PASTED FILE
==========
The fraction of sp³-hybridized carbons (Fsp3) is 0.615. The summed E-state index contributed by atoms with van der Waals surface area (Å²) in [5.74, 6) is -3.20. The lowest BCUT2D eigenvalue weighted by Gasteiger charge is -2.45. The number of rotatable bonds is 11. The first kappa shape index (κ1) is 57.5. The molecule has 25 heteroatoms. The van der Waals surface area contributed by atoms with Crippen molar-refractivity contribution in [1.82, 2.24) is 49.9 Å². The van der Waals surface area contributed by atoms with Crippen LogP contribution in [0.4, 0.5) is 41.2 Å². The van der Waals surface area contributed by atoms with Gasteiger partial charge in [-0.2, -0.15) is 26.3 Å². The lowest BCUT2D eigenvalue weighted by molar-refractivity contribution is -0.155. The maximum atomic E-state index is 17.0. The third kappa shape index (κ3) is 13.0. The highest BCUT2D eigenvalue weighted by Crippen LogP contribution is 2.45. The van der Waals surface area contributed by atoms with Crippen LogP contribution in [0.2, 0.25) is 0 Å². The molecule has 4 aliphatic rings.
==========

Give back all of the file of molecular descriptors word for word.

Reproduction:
The fraction of sp³-hybridized carbons (Fsp3) is 0.615. The summed E-state index contributed by atoms with van der Waals surface area (Å²) in [5.74, 6) is -3.20. The lowest BCUT2D eigenvalue weighted by Gasteiger charge is -2.45. The number of rotatable bonds is 11. The first kappa shape index (κ1) is 57.5. The molecule has 25 heteroatoms. The van der Waals surface area contributed by atoms with Crippen molar-refractivity contribution in [1.82, 2.24) is 49.9 Å². The van der Waals surface area contributed by atoms with Crippen LogP contribution in [0.4, 0.5) is 41.2 Å². The van der Waals surface area contributed by atoms with Gasteiger partial charge in [-0.2, -0.15) is 26.3 Å². The lowest BCUT2D eigenvalue weighted by molar-refractivity contribution is -0.155. The maximum atomic E-state index is 17.0. The third kappa shape index (κ3) is 13.0. The highest BCUT2D eigenvalue weighted by Crippen LogP contribution is 2.45. The van der Waals surface area contributed by atoms with Crippen LogP contribution in [0.2, 0.25) is 0 Å². The molecule has 4 aliphatic rings.